Jesus' Life and Teaching: Jesus Is Tried, Denied, and Crucified
Christopher D. Hudson
One of the criminals who hung there hurled insults at him: “Aren’t you the Messiah? Save yourself and us!” But the other criminal rebuked him. “Don’t you fear God,” he said, “since you are under the same sentence? We are punished justly, for we are getting what our deeds deserve. But this man has done nothing wrong.” Then he said, “Jesus, remember me when you come into your kingdom.” Jesus answered him, “Truly I tell you, today you will be with me in paradise.”
For Jesus, this begins a long night of illegal trials.
The high priest, the chief priests, and Israel’s elders and teachers of the law—who normally don’t agree on much of anything—unite wholeheartedly in their opposition to Jesus. Even though the witnesses testifying against Jesus give inconsistent and conflicting testimony, the leaders decide Jesus is guilty of blasphemy and deserves to die.
Meanwhile, Peter faces his own ordeal. Despite his earlier pledge of absolute commitment to the Lord (even expressing a willingness to die for him), Peter denies three times having any involvement with Jesus or even knowing him.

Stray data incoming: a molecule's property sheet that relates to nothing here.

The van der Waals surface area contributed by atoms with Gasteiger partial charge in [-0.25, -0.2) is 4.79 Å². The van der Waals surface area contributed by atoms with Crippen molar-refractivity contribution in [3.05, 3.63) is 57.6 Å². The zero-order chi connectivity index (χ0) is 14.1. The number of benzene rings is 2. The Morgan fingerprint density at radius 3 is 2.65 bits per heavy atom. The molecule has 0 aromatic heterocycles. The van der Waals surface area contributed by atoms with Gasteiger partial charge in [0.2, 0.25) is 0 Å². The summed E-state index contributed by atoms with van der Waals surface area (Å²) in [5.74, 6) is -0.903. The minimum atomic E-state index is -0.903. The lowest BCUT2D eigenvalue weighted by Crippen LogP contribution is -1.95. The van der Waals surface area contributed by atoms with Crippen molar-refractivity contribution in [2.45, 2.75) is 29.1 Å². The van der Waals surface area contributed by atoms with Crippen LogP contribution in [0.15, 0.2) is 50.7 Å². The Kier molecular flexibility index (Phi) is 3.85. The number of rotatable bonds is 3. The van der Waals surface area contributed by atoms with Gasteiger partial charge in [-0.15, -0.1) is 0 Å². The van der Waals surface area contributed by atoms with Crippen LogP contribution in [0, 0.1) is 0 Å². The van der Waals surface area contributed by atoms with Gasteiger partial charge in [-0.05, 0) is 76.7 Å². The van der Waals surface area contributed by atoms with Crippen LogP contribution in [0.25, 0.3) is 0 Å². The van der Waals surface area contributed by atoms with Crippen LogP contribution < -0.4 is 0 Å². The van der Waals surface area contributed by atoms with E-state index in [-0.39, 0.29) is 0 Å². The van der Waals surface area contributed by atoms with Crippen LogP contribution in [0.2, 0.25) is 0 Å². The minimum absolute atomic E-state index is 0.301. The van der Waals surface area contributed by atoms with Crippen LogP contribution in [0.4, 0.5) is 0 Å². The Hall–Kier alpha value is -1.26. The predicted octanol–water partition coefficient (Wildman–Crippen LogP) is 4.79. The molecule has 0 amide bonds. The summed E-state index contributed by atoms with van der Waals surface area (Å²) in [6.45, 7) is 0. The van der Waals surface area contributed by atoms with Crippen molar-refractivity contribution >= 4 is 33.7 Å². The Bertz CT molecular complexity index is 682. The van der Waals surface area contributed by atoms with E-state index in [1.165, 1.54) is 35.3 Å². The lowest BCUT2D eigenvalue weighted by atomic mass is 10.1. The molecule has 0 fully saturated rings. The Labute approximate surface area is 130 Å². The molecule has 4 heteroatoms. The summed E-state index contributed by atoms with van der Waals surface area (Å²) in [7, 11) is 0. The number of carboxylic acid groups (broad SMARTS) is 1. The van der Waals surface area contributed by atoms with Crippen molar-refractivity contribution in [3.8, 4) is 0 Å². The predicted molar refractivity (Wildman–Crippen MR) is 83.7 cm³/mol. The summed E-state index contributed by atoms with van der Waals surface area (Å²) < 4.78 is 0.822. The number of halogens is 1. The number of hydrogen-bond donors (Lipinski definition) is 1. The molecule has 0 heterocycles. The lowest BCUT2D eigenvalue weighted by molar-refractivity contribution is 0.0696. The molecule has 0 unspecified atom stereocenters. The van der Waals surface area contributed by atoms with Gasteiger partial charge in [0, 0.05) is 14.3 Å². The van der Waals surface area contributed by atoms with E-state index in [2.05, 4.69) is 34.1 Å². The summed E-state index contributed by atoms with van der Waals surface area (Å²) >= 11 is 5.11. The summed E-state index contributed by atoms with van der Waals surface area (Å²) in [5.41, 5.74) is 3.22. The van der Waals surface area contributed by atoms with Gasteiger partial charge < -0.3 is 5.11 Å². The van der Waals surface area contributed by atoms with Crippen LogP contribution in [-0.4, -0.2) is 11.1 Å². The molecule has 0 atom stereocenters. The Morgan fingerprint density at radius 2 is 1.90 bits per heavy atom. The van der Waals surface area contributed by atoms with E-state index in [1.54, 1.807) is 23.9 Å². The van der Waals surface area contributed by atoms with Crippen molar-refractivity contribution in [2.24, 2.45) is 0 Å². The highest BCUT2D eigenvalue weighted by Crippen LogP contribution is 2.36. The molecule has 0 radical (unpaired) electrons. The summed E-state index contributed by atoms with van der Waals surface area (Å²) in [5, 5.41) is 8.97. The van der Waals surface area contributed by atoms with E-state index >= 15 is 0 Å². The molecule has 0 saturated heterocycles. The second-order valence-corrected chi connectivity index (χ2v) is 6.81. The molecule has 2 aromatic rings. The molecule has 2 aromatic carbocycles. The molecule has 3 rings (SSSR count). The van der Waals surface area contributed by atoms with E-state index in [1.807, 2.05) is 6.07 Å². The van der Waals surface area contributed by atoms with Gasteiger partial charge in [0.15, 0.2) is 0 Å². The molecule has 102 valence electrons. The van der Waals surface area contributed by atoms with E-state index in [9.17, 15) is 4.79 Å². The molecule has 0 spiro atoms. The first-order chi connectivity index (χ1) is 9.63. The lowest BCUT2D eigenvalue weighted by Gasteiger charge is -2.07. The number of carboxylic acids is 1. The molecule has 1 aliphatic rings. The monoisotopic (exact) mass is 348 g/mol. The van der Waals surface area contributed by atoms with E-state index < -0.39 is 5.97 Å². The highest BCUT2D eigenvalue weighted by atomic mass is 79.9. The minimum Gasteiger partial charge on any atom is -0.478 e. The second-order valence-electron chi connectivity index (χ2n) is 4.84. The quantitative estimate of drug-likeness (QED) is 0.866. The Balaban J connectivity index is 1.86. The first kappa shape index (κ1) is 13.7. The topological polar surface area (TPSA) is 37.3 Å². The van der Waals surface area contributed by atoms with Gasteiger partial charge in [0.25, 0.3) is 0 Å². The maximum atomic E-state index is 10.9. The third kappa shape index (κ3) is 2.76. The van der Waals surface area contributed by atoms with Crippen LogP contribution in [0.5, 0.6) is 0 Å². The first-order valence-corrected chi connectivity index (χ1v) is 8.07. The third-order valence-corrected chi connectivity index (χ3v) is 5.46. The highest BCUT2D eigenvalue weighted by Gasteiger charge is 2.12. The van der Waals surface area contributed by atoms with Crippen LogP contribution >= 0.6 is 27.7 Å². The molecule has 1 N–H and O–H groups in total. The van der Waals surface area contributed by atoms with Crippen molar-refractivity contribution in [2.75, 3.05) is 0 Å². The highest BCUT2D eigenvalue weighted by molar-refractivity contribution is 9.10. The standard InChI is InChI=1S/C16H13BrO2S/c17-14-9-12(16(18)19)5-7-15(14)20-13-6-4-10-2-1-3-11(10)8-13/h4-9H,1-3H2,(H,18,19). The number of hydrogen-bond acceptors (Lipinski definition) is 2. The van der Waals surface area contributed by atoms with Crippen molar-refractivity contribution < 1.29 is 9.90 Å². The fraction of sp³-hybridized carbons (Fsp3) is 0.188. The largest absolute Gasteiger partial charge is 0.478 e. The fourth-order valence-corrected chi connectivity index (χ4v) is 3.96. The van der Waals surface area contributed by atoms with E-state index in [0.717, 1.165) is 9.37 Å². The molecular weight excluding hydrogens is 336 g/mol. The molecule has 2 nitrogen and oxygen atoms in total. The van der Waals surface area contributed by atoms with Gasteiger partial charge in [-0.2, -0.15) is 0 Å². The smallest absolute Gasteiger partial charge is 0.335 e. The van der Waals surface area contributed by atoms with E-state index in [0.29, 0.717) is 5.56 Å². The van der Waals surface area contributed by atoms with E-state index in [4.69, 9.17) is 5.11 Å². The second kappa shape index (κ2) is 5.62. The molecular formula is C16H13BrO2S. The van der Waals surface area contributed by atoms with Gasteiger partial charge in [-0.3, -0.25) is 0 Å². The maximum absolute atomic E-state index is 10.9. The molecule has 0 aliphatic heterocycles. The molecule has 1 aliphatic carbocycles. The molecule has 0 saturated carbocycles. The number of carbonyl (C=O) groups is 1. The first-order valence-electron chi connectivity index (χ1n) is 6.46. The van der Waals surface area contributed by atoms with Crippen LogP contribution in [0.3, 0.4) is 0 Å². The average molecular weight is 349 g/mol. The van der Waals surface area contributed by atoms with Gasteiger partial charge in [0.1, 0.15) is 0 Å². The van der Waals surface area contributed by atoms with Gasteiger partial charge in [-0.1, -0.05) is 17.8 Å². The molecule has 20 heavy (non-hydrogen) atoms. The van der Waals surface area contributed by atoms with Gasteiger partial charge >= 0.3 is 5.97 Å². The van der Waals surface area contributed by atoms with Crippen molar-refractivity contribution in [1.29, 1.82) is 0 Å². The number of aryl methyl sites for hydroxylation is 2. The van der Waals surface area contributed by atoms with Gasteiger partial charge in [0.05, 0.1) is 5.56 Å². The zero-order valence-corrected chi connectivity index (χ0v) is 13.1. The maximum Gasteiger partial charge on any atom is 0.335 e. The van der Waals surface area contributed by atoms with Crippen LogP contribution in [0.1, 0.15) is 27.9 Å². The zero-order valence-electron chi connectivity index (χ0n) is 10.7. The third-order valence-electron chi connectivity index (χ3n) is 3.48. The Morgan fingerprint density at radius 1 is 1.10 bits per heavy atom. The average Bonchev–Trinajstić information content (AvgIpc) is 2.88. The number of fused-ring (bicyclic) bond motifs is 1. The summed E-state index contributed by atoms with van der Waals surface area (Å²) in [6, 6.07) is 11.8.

Since the religious leaders lack legal authority to carry out an execution, they seek approval from the Roman government. The Roman governor of that region, Pontius Pilate, rejects their case for executing Jesus. When they persist, Pilate sends Jesus to King Herod Antipas. Herod welcomes the opportunity to interview Jesus—and maybe see a miracle. When Jesus won’t answer questions, Herod and his soldiers mock Jesus and send him back to Pilate. Pilate wants to free Jesus, but when a mob forms and threatens to riot, the Roman governor reluctantly sentences Christ to death.
The soldiers take Jesus away, strip him, mock him, beat and flog him. When they grow weary of ridiculing him, they crucify him between two common criminals. Some six gruesome hours later, Jesus is dead.